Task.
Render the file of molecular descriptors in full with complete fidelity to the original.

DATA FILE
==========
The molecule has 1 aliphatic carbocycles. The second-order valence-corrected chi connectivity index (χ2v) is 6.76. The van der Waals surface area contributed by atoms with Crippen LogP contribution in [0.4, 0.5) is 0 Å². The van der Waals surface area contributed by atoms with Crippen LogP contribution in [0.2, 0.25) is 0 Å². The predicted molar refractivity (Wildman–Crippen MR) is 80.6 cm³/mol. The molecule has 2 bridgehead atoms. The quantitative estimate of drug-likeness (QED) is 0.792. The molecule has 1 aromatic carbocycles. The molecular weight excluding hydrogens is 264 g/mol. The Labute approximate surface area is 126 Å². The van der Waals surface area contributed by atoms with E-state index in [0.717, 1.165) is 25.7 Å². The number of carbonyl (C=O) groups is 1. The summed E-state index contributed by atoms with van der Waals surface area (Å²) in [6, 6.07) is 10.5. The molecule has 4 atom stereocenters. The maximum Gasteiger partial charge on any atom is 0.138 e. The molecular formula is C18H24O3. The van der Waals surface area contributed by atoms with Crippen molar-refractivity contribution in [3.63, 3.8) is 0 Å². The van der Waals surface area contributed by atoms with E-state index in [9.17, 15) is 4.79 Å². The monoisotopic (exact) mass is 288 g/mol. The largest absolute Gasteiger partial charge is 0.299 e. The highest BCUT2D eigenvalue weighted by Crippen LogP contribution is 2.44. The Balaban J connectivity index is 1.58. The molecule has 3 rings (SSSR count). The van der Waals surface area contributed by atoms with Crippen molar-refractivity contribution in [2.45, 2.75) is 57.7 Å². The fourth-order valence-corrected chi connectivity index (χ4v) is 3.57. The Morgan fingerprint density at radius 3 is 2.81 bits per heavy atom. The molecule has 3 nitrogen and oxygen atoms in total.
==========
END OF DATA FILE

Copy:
The molecule has 1 aliphatic carbocycles. The second-order valence-corrected chi connectivity index (χ2v) is 6.76. The van der Waals surface area contributed by atoms with Crippen LogP contribution in [0.4, 0.5) is 0 Å². The van der Waals surface area contributed by atoms with Crippen LogP contribution in [0.2, 0.25) is 0 Å². The predicted molar refractivity (Wildman–Crippen MR) is 80.6 cm³/mol. The molecule has 2 bridgehead atoms. The quantitative estimate of drug-likeness (QED) is 0.792. The molecule has 1 aromatic carbocycles. The molecular weight excluding hydrogens is 264 g/mol. The Labute approximate surface area is 126 Å². The van der Waals surface area contributed by atoms with E-state index in [0.717, 1.165) is 25.7 Å². The number of carbonyl (C=O) groups is 1. The summed E-state index contributed by atoms with van der Waals surface area (Å²) in [6, 6.07) is 10.5. The molecule has 4 atom stereocenters. The maximum Gasteiger partial charge on any atom is 0.138 e. The molecular formula is C18H24O3. The van der Waals surface area contributed by atoms with Crippen molar-refractivity contribution in [3.63, 3.8) is 0 Å². The van der Waals surface area contributed by atoms with E-state index in [9.17, 15) is 4.79 Å². The monoisotopic (exact) mass is 288 g/mol. The largest absolute Gasteiger partial charge is 0.299 e. The highest BCUT2D eigenvalue weighted by Crippen LogP contribution is 2.44. The Balaban J connectivity index is 1.58. The molecule has 3 rings (SSSR count). The van der Waals surface area contributed by atoms with Crippen molar-refractivity contribution in [2.45, 2.75) is 57.7 Å². The fourth-order valence-corrected chi connectivity index (χ4v) is 3.57. The Morgan fingerprint density at radius 3 is 2.81 bits per heavy atom. The molecule has 3 nitrogen and oxygen atoms in total.